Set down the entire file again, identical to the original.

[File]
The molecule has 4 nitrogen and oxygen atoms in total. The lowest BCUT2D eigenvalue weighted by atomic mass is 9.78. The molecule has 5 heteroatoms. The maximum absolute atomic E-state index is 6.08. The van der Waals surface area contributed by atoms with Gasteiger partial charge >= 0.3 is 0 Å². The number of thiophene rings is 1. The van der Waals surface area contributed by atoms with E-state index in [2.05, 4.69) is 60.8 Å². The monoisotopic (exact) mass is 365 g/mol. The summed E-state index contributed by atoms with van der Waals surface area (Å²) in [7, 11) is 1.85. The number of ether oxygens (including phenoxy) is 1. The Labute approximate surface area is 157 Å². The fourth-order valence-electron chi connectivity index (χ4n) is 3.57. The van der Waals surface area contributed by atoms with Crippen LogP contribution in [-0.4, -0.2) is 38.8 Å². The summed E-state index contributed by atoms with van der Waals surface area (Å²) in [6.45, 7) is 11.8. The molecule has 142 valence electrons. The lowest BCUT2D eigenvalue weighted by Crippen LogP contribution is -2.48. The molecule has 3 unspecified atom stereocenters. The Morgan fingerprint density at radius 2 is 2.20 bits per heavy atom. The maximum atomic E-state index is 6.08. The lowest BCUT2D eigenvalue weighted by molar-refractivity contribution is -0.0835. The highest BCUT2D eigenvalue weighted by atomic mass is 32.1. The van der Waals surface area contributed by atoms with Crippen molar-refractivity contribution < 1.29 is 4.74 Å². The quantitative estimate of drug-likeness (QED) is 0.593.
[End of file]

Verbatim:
The molecule has 4 nitrogen and oxygen atoms in total. The lowest BCUT2D eigenvalue weighted by atomic mass is 9.78. The molecule has 5 heteroatoms. The maximum absolute atomic E-state index is 6.08. The van der Waals surface area contributed by atoms with Gasteiger partial charge >= 0.3 is 0 Å². The number of thiophene rings is 1. The van der Waals surface area contributed by atoms with E-state index in [2.05, 4.69) is 60.8 Å². The monoisotopic (exact) mass is 365 g/mol. The summed E-state index contributed by atoms with van der Waals surface area (Å²) in [7, 11) is 1.85. The number of ether oxygens (including phenoxy) is 1. The Labute approximate surface area is 157 Å². The fourth-order valence-electron chi connectivity index (χ4n) is 3.57. The van der Waals surface area contributed by atoms with Crippen LogP contribution in [-0.4, -0.2) is 38.8 Å². The summed E-state index contributed by atoms with van der Waals surface area (Å²) in [6.45, 7) is 11.8. The molecule has 142 valence electrons. The lowest BCUT2D eigenvalue weighted by Crippen LogP contribution is -2.48. The molecule has 3 unspecified atom stereocenters. The Morgan fingerprint density at radius 2 is 2.20 bits per heavy atom. The maximum atomic E-state index is 6.08. The lowest BCUT2D eigenvalue weighted by molar-refractivity contribution is -0.0835. The highest BCUT2D eigenvalue weighted by atomic mass is 32.1. The van der Waals surface area contributed by atoms with Crippen molar-refractivity contribution < 1.29 is 4.74 Å². The quantitative estimate of drug-likeness (QED) is 0.593.